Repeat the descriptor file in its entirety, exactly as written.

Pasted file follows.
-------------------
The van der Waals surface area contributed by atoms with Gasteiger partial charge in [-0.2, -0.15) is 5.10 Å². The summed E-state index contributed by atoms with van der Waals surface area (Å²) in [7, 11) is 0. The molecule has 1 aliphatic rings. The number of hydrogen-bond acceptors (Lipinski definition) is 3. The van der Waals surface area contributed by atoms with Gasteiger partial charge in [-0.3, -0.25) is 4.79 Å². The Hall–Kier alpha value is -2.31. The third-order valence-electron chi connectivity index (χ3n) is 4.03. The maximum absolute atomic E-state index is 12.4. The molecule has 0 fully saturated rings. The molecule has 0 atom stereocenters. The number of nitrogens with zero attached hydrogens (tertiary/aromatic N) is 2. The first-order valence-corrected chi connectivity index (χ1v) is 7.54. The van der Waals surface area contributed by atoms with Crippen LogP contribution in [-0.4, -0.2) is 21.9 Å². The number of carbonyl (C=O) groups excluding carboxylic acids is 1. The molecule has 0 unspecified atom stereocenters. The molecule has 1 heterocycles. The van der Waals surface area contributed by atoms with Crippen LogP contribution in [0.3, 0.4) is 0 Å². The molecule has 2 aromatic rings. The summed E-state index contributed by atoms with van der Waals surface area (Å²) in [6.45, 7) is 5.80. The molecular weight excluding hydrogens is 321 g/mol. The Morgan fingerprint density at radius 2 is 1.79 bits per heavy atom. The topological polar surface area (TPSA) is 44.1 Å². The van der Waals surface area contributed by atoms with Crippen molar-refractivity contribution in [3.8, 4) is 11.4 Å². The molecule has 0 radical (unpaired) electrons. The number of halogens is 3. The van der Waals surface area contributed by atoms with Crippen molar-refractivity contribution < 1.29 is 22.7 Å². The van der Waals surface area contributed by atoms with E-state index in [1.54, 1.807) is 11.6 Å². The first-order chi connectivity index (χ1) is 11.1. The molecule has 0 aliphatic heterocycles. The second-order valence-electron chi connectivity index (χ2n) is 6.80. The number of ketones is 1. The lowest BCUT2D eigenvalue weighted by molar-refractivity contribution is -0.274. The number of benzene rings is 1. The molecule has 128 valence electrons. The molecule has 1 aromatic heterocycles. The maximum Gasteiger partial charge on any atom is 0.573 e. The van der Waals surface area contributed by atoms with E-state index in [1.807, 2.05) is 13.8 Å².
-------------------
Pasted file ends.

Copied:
The van der Waals surface area contributed by atoms with Gasteiger partial charge in [-0.2, -0.15) is 5.10 Å². The summed E-state index contributed by atoms with van der Waals surface area (Å²) in [7, 11) is 0. The molecule has 1 aliphatic rings. The number of hydrogen-bond acceptors (Lipinski definition) is 3. The van der Waals surface area contributed by atoms with Gasteiger partial charge in [-0.3, -0.25) is 4.79 Å². The Hall–Kier alpha value is -2.31. The third-order valence-electron chi connectivity index (χ3n) is 4.03. The maximum absolute atomic E-state index is 12.4. The molecule has 0 fully saturated rings. The molecule has 0 atom stereocenters. The number of nitrogens with zero attached hydrogens (tertiary/aromatic N) is 2. The first-order valence-corrected chi connectivity index (χ1v) is 7.54. The van der Waals surface area contributed by atoms with Crippen LogP contribution in [-0.4, -0.2) is 21.9 Å². The number of carbonyl (C=O) groups excluding carboxylic acids is 1. The molecule has 0 unspecified atom stereocenters. The molecule has 1 heterocycles. The van der Waals surface area contributed by atoms with Crippen LogP contribution in [0.3, 0.4) is 0 Å². The molecule has 2 aromatic rings. The summed E-state index contributed by atoms with van der Waals surface area (Å²) in [6.45, 7) is 5.80. The molecular weight excluding hydrogens is 321 g/mol. The Morgan fingerprint density at radius 2 is 1.79 bits per heavy atom. The topological polar surface area (TPSA) is 44.1 Å². The van der Waals surface area contributed by atoms with Crippen molar-refractivity contribution in [3.8, 4) is 11.4 Å². The molecule has 0 radical (unpaired) electrons. The number of halogens is 3. The van der Waals surface area contributed by atoms with Crippen molar-refractivity contribution < 1.29 is 22.7 Å². The van der Waals surface area contributed by atoms with E-state index in [1.54, 1.807) is 11.6 Å². The first-order chi connectivity index (χ1) is 11.1. The molecule has 0 aliphatic heterocycles. The second-order valence-electron chi connectivity index (χ2n) is 6.80. The number of ketones is 1. The lowest BCUT2D eigenvalue weighted by molar-refractivity contribution is -0.274. The number of benzene rings is 1. The molecule has 128 valence electrons. The molecule has 1 aromatic heterocycles. The maximum Gasteiger partial charge on any atom is 0.573 e. The van der Waals surface area contributed by atoms with E-state index in [1.807, 2.05) is 13.8 Å².